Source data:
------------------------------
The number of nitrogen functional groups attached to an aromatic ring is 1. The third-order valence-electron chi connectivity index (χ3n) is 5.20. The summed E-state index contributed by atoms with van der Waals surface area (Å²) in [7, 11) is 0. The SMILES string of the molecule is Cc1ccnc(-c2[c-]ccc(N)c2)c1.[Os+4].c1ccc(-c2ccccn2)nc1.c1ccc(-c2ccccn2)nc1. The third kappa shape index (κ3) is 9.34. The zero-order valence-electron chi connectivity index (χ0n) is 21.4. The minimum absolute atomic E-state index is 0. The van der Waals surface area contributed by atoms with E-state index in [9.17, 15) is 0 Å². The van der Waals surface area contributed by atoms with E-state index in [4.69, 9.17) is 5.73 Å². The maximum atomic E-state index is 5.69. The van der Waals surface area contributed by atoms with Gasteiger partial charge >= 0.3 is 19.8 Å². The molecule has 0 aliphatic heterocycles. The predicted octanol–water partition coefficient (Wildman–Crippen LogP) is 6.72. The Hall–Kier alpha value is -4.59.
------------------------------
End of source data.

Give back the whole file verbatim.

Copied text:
The number of nitrogen functional groups attached to an aromatic ring is 1. The third-order valence-electron chi connectivity index (χ3n) is 5.20. The summed E-state index contributed by atoms with van der Waals surface area (Å²) in [7, 11) is 0. The SMILES string of the molecule is Cc1ccnc(-c2[c-]ccc(N)c2)c1.[Os+4].c1ccc(-c2ccccn2)nc1.c1ccc(-c2ccccn2)nc1. The third kappa shape index (κ3) is 9.34. The zero-order valence-electron chi connectivity index (χ0n) is 21.4. The minimum absolute atomic E-state index is 0. The van der Waals surface area contributed by atoms with E-state index in [9.17, 15) is 0 Å². The van der Waals surface area contributed by atoms with E-state index in [4.69, 9.17) is 5.73 Å². The maximum atomic E-state index is 5.69. The van der Waals surface area contributed by atoms with Gasteiger partial charge >= 0.3 is 19.8 Å². The molecule has 0 aliphatic heterocycles. The predicted octanol–water partition coefficient (Wildman–Crippen LogP) is 6.72. The Hall–Kier alpha value is -4.59.